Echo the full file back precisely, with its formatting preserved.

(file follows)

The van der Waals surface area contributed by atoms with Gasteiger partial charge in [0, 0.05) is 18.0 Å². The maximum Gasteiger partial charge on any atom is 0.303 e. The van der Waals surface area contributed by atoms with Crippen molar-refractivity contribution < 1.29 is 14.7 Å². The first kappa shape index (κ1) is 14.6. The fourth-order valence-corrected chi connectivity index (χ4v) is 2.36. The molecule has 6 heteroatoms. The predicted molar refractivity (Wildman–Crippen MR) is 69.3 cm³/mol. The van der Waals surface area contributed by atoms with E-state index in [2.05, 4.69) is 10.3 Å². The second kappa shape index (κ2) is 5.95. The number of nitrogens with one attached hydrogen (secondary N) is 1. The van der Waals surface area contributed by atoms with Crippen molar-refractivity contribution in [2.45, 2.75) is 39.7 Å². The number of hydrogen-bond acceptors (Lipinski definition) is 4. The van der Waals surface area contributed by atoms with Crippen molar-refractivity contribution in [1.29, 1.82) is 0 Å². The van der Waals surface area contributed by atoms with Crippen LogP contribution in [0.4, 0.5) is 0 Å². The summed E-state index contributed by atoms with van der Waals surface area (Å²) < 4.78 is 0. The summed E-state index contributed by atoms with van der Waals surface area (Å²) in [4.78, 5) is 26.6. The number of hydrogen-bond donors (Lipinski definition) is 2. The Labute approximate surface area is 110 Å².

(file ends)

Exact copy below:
The van der Waals surface area contributed by atoms with Gasteiger partial charge in [0, 0.05) is 18.0 Å². The maximum Gasteiger partial charge on any atom is 0.303 e. The van der Waals surface area contributed by atoms with Crippen molar-refractivity contribution < 1.29 is 14.7 Å². The first kappa shape index (κ1) is 14.6. The fourth-order valence-corrected chi connectivity index (χ4v) is 2.36. The molecule has 6 heteroatoms. The predicted molar refractivity (Wildman–Crippen MR) is 69.3 cm³/mol. The van der Waals surface area contributed by atoms with E-state index in [2.05, 4.69) is 10.3 Å². The second kappa shape index (κ2) is 5.95. The number of nitrogens with one attached hydrogen (secondary N) is 1. The van der Waals surface area contributed by atoms with Crippen molar-refractivity contribution in [2.45, 2.75) is 39.7 Å². The number of hydrogen-bond acceptors (Lipinski definition) is 4. The van der Waals surface area contributed by atoms with Crippen molar-refractivity contribution in [1.29, 1.82) is 0 Å². The van der Waals surface area contributed by atoms with Crippen LogP contribution in [0.4, 0.5) is 0 Å². The summed E-state index contributed by atoms with van der Waals surface area (Å²) < 4.78 is 0. The summed E-state index contributed by atoms with van der Waals surface area (Å²) in [4.78, 5) is 26.6. The number of hydrogen-bond donors (Lipinski definition) is 2. The Labute approximate surface area is 110 Å².